Nuclear Weapons

Update: Shoulder-fired Missile Proliferation

11.14.06 | 4 min read | Text by Matt Schroeder

There have been several recent reports of the acquisition and (attempted) use of shoulder-fired missiles by terrorists and insurgents. Below is a quick summary of these reports:

El Salvador: Foiled Assassination Attempt
The most dramatic of these reports is that of a foiled assassination attempt against Salvadoran President Tony Saca. During a 6 October interview with the Salvadoran daily El Diario de Hoy, Saca revealed details of the alleged plot, which involved two SA-7 surface-to-air missiles and a Cuban national with alleged ties to the now defunct Medellin drug cartel in Colombia. The suspect, George Nayes, was arrested on September 13th and was subsequently extradited to the United States, where he has reportedly been charged with “drug trafficking and terrorism.”

Authorities found one of the “ready-to-fire rocket launcher[s]” near a military school where the President’s helicopter regularly lands. Media accounts identify the missile as an SA-7, a Soviet-era man-portable missile that was exported to dozens of countries, including countries in Latin America. During the interview with El Diario, President Saca claimed that Nayes attempted unsuccessfully to acquire similar missiles in Nicaragua, but did not specify whether he approached the government (which has an estimated 1000 SA series missiles in its arsenal), or private arms traffickers. Also unclear is the origin of the missile seized by authorities, and the condition of that missile. An Associated Press article quotes Saca as saying that “[f]ortunately, it didn’t work, God was against it.” It is unclear if the President was referring to the plot or the missile, however.

Answers to these questions could have significant implications for the region. The best case scenario is that the SA-7 was inoperable and came from a small, poorly maintained stash of missiles squirreled away by former rebels. A more worrisome possibility is that the missile came from a large, well-maintained government stockpile. The Nicaraguan military’s vast arsenal immediately comes to mind, but – given the scrutiny it has been under since the November, 2001 diversion of 3000 of its rifles to Colombian paramilitaries and the stockpile security assistance provided by the US – it is an unlikely source.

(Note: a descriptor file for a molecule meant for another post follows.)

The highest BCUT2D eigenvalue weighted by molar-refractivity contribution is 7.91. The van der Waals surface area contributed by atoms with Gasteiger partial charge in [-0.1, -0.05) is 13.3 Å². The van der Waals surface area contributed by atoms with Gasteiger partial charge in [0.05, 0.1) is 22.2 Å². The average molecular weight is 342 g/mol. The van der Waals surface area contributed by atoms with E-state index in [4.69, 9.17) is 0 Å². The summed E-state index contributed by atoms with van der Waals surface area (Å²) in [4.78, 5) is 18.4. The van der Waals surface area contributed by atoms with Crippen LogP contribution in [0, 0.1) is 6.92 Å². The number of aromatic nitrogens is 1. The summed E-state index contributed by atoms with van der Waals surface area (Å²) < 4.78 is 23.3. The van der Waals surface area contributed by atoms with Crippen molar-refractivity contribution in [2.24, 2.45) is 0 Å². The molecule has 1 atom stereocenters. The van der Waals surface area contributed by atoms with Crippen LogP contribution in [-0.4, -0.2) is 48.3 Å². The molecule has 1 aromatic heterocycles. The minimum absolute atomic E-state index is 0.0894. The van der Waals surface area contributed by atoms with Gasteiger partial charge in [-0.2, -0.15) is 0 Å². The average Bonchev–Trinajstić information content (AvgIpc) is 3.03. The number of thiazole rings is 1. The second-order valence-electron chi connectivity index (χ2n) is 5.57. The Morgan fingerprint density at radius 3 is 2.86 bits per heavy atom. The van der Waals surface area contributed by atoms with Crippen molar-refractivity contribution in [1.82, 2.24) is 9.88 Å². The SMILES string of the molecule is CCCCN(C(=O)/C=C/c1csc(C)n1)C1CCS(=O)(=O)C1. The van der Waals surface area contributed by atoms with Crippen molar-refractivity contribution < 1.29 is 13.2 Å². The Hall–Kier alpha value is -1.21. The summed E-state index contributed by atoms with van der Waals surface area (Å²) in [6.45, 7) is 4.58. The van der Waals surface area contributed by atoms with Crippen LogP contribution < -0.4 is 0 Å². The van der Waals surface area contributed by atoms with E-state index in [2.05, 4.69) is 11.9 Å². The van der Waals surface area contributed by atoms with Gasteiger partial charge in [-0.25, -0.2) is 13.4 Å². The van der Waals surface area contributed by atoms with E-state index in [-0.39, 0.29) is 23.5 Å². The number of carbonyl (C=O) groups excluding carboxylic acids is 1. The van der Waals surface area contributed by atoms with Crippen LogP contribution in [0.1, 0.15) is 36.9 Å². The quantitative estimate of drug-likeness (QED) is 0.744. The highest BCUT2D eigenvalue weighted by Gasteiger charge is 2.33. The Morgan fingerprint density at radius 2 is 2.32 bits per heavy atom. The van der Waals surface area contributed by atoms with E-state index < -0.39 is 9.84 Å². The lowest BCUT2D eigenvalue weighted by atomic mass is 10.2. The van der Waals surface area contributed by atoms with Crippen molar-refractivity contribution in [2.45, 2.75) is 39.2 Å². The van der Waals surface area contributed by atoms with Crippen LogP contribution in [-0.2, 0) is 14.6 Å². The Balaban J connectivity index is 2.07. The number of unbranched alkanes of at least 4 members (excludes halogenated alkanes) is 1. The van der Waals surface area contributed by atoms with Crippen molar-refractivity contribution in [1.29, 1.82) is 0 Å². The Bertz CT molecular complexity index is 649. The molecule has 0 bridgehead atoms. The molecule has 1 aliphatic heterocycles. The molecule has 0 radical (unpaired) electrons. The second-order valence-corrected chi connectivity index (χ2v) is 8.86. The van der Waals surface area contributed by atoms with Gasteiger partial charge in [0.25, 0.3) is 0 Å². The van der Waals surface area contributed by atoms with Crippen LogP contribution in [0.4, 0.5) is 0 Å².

Regardless, this case is a powerful reminder of the threat to government and commercial aircraft posed by loose and poorly secured man-portable air defense systems (manpads), and the need for immediate and decisive action to counter that threat. Expeditious and rigorous implementation of the Organization of American States (OAS) firearms convention and the more recent OAS resolution (AG/Res. 2145) on manpads control would be a good first step.

Somalia: UN calls attention to Iranian anti-aircraft missiles
The London Daily Telegraph reported this weekend that Iran has provided 250 “anti-aircraft missiles” to the Islamic militia that controls much of Southern Somalia. The article, which cites an unreleased UN report as its source, does not specify what type of anti-aircraft missiles were provided, or how they know that they came from Iran. It is possible that the missiles are the indigenously-produced Misagh-1 or -2 (man-portable, infrared seeking) missiles, or some of the Russian or Chinese missiles that Iran has in its stockpiles.

The UN report comes hard on the heels of a similar report published in Jane’s Defense Weekly. According to western officials interviewed by Jane’s, Iran has offered an array of weapons, including manpads, to Hezbollah – its proxy force in Lebanon. The weapons are reportedly part of Iran’s strategy to “transform Hizbullah, after the current conflict, into a coherent fighting force and a regional strategic arm.” (A detailed write-up of the Jane’s article was posted on the Strategic Security Blog on August 16th).

Concerns about Hezbollah’s increasingly sophisticated arsenal prompted the Israeli government to take up the issue with Russian officials this summer. In September, Russia promised to take “serious action” against Syria – another alleged supplier of weapons to Hezbollah – if allegations that Syria provided Russian-made anti-tank weapons to the group were sustantiated. A month later, President Putin pledged to “tight[en] oversight of Moscow’s customers in the region…,” according to Defense News. There was no mention of Iran or the allegations regarding the planned manpads transfers.

If the UN and Jane’s reports are accurate (and the missiles provided to the Somalis were indeed man-portable), Iran is quickly becoming one of the gravest threats to international counter-manpads efforts and should be treated as such by the international community. Pressure from Iran’s main arms suppliers is particularly important. If Iran is diverting manpads, particularly Russian manpads, to non-state groups, merely “tightening oversight” would be insufficient. Russia and other responsible states should make it clear – through arms embargoes and economic sanctions if necessary – that such actions will not be tolerated.